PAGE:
Nick Robinson has spoken out in defence of the BBC, which has been lately rounded on by sections of the press, and labelled Russian-backed broadcaster RT a “propaganda” channel and a “threat”.
The Today programme presenter offered a riposte to former Daily Mail editor Paul Dacre in delivering the keynote speech at today’s London Press Club Awards, which named Sir David Attenborough its Londoner of the Year.
BBC News political editor Laura Kuenssberg and Europe editor Katya Adler also jointly collected the Broadcast Journalist of the Year prize.
Scroll down for full list of winners
Robinson described as “tosh” a claim by Dacre, made in a speech at October’s Press Club Ball, that newspapers “still set the news agenda for a BBC that still plunders our journalism while missing no opportunity to denigrate the press”.
BBC News has also been recently criticised by Lloyd Embley, editor-in-chief of Mirror, Express and Star publisher Reach, and David Dinsmore, chief operating officer at Sun and Times publisher News UK, over its remit.
Said Robinson: “On the one hand broadcasters do depend on you [the press], we follow your stories and campaigns, we sometimes shamelessly lift them without credit – and if I could apologise on behalf of BBC News for the phrase ‘BBC understands’ I would like to do it.
“But let’s hear the other side – you depend on us. You lift our interviews, you follow our agenda at times. The truth is it’s a symbiotic relationship. We need each other.”
Robinson said the relationship between broadcasters and the written press was sometimes “love-hate” and sometimes a “healthy competitive rivalry”, but he said Dacre had been “not just wrong but dangerously wrong at a dangerous time” when “proper journalism” is under assault.
As well as threats to journalists abroad in regions “who want to silence them”, Robinson said they had been “abused and attacked at home by partisans” who take what they don’t like to hear as “evidence of bias or proof that you are really the enemy”.
The BBC’s former political editor said news stories were being “plundered… not by the BBC, not by broadcast media, but by Facebook, who publish everything and pay almost nothing”.
He went on: “The real enemy… [is] not the press, or the BBC, or the broadcasters, though you are entitled to be resentful of the BBC’s size, its ambition and the fact we have a guaranteed income… the real enemy is people who don’t believe in investing in journalism, who don’t believe in facts, in debate, in clear heads.
“We are, to coin another phrase used by the current editor of the [Evening] Standard: ‘All in it together.’.”
Robinson also warned that it was “dangerously complacent” to think that while politics is changing, nothing will change in the media, pointing to three things that threaten it:
- “Brexit fever”
- “People trying to hack our national debate”
- And the “Fox-ification of our broadcast media”.
On the first he said Brexit fever had “led to reporting which is either shrilly partisan” or “lazily suggestive of a pernicious idea: that you can’t really believe any of it at all so you might as well rely on your own prejudices”.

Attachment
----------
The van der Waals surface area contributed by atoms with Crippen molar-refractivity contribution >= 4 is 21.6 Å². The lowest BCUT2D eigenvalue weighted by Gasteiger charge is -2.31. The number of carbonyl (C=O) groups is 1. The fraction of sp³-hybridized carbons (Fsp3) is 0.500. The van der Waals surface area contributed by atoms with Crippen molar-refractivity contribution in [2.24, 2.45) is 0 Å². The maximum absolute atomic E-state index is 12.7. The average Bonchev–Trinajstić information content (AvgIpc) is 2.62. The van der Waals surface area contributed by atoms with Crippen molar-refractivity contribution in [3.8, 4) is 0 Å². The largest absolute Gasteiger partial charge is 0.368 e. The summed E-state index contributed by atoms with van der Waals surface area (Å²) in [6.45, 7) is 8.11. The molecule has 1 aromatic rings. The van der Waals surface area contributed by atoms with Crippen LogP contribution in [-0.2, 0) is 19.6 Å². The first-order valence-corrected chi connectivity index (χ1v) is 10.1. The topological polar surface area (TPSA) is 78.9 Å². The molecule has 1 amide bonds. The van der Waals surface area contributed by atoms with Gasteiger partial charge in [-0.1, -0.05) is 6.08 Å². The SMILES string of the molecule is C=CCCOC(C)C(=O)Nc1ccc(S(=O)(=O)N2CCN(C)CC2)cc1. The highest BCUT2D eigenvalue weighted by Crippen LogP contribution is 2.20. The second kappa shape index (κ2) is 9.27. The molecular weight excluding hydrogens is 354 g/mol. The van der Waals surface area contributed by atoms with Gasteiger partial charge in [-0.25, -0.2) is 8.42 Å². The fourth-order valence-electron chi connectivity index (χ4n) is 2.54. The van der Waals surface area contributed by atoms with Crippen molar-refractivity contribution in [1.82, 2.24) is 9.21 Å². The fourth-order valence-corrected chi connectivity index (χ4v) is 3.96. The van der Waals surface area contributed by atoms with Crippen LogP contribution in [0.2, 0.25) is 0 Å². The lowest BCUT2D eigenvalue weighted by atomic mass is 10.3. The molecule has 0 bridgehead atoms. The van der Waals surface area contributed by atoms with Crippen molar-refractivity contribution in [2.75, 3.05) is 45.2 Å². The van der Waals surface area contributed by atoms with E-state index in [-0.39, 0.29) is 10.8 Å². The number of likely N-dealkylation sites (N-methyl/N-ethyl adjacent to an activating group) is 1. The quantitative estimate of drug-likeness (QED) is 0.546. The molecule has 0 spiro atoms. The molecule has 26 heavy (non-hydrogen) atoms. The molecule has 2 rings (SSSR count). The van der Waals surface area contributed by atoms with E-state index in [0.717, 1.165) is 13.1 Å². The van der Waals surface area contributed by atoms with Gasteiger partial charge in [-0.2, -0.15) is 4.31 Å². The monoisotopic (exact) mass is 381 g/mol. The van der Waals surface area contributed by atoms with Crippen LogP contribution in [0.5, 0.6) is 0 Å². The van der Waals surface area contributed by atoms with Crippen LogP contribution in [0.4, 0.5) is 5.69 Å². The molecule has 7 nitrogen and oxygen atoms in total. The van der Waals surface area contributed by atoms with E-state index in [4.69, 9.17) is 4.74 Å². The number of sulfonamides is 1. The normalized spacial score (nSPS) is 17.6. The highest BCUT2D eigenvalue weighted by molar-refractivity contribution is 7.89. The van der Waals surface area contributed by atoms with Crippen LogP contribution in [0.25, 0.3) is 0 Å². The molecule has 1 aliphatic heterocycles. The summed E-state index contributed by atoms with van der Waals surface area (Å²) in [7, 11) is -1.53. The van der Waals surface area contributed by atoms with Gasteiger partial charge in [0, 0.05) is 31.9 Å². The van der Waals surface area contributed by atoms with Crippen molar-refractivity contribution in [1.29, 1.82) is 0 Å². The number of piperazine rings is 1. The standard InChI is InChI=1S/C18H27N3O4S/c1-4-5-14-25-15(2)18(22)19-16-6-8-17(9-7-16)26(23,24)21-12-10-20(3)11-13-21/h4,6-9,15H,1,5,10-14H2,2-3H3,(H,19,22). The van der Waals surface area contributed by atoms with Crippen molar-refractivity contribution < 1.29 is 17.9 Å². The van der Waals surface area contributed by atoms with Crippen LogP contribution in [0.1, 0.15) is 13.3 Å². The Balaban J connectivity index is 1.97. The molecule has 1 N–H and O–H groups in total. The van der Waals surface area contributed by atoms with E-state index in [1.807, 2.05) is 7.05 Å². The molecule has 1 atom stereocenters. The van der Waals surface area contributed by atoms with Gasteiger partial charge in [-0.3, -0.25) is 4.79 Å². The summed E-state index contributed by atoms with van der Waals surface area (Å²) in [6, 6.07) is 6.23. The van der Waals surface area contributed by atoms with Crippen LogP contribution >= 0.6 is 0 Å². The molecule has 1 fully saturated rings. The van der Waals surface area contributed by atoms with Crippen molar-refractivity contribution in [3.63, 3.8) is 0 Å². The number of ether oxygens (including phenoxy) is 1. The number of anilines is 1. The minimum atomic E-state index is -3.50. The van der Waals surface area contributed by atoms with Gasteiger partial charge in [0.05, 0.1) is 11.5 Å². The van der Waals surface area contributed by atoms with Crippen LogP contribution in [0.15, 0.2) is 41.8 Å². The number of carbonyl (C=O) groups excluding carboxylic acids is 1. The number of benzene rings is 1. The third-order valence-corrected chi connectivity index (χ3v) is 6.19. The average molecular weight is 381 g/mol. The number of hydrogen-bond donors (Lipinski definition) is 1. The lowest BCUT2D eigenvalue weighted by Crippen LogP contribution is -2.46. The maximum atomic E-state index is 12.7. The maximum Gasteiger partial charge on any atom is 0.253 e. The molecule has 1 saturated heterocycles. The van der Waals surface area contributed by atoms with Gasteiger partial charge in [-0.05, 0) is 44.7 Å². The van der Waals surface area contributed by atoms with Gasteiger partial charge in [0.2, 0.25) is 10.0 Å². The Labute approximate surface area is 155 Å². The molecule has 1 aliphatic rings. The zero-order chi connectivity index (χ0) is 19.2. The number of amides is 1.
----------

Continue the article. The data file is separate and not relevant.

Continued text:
He added: “The media – not just politicians – have a responsibility to take care over the language they use. Caricaturing leavers as ill-educated, working class, casually racist Northerners is unacceptable.
“So too is labelling Remainers as mutineers, saboteurs, traitors or printing articles by politicians who seem not to have noticed that the Second World War ended a while back.”
Taking aim at RT, formerly Russia Today, he said the Russian state-backed channel, which he said is ahead of the BBC on Facebook and Twitter, “isn’t journalism” but “propaganda”, adding: “It’s a threat and it’s a threat that we should take very seriously.”
He also questioned whether allowing “full-time politician” Nigel Farage to return to host his own radio show on LBC following the European Parliamentary elections, in which he is standing, is “really broadcast impartiality”. He said this change in the basis of British broadcasting was taking place without a debate in Parliament or a review by regulator Ofcom.
Speaking earlier in the evening in accepting his Londoner of the Year Award, Attenborough said one of his first jobs had been as a scientific editor of the University of London Press, which he left for a role in television at the BBC in Alexandra Palace, when the medium was still in its infancy.
“I was right at the birth of British television – come to think of it world television – and it was perhaps the luckiest thing of my professional life to have been there just at the beginning and to see how television has transformed the world…”
“I thought it was the most exciting thing I had ever done,” he added. “The fizz and excitement – everything was live.” He said at that time that the BBC could only broadcast as far as North London and praised new streaming technology for its ability to reach the whole world at once.
Attending today’s lunch event at Stationer’s Hall, central London, were the editors of the Times, Sunday Times, Daily Mirror and Observer.
London Press Club Award winners 2019
Business Journalist of the Year – Madison Marriage, FT
Broadcast Journalist of the Year – Laura Kuenssberg and Katya Adler, BBC News
Digital Journalist of the Year – Bellingcat
Print Journalist of the Year – Amelia Gentleman, Guardian
Scoop of the Year – Cambridge Analytica, Observer
Edgar Wallace Trophy – Ian Jack, Guardian
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